Ryan Giggs believes it is time for the latest batch of youngsters to roll off the Manchester United production line to make their mark.
Much has already been made of the youthfulness of United's first team squad this season.
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But Phil Jones was bought in from Blackburn, Jonny Evans and Chris Smalling were already regulars with Sir Alex Ferguson's senior squad, while Tom Cleverley and Danny Welbeck had furthered their educations with spells away from United on loan.
With injuries starting to affect his squad, Ferguson may end up using more kids than he initially imagined in tomorrow night's Carling Cup third round tie at local rivals Leeds.
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Strangely, Giggs may be there as well to lend a hand. Michael Owen, Park Ji-sung, Fabio, Antonio Valencia, Federico Macheda and Mame Biram Diouf are others who need a game and the same was also true of Dimitar Berbatov before Javier Hernandez's injury in yesterday's 3-1 win over Chelsea shunted the Bulgarian up the striking roster.
So, Ferguson must decide how many youngsters to expose in a game where the atmosphere in the stands is expected to be distinctly frosty.
However, Giggs believes it is how the likes of Paul Pogba and Will Keane come through such tests that will determine whether they make it to the top of their chosen careers.
'There are young players coming through at United but this is an important part of their career,' Giggs told MUTV.
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'When you look at the lads who came through in my age group, then those who followed; Wes Brown and John O'Shea for instance, when they got their chance, they took it.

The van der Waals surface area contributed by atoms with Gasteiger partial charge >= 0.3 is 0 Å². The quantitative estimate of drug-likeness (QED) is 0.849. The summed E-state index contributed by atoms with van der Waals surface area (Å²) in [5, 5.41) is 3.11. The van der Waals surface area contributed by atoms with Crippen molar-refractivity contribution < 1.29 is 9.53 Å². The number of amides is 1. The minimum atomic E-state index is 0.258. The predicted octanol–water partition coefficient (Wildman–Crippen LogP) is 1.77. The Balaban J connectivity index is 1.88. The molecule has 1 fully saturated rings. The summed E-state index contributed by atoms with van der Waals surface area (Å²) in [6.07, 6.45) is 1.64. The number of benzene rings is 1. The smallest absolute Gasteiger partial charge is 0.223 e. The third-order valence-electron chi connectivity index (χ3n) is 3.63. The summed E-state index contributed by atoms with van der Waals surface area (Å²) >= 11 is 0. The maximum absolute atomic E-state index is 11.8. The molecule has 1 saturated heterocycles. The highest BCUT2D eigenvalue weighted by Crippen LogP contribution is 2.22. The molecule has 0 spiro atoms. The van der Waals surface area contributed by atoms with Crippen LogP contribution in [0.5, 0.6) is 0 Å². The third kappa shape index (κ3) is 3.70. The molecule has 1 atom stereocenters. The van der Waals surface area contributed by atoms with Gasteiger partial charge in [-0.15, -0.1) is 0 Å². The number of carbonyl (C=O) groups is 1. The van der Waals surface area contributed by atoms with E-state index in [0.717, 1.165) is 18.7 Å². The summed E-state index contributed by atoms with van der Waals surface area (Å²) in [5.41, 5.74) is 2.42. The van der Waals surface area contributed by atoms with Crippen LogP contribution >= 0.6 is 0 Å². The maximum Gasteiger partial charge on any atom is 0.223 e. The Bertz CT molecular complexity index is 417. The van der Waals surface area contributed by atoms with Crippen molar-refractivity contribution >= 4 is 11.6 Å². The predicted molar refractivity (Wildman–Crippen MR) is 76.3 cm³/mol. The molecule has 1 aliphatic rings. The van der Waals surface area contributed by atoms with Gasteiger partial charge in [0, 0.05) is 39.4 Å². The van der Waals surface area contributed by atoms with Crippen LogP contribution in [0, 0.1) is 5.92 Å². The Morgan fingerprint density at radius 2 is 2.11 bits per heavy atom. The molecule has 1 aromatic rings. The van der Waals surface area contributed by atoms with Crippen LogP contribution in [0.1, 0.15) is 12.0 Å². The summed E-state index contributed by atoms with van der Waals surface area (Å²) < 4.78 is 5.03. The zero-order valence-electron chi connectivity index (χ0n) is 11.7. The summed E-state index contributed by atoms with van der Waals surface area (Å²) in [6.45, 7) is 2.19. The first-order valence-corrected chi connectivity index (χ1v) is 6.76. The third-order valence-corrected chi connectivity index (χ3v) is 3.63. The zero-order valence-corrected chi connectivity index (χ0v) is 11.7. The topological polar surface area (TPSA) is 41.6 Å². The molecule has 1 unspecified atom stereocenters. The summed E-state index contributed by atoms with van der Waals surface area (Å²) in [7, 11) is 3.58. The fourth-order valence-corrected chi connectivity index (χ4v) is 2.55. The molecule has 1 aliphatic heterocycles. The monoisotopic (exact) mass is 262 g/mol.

'Once you hit 17, 18 and 19, that is what you have to do.
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'It doesn't matter whether it is if you get a chance to train with the first team, or in a match as a substitute, you need to make an impact.
'You need to force the manager not leave you out of the next game.'
The initial quest will be to secure a place in the fourth round to give themselves another opportunity to play.
Welbeck, currently sidelined with a hamstring injury, is the most obvious example of someone how it is possible to profit from United's progress.
He was handed starting spots in both the 2009 Carling Cup final win over Tottenham and the same season's FA Cup semi-final defeat to Everton, providing invaluable experience.
And it is that exposure to combat at the highest level that Giggs, now in his 22nd season as a professional, feels will determine whether United's current crop fulfil the potential they showed in winning last season's FA Youth Cup.
'It is tough because there is a lot of quality in the first team,' said the Welshman.
'The majority have the quality. That is not really in doubt. 'The question is, do they have the desire and appetite to take it up a step more?'
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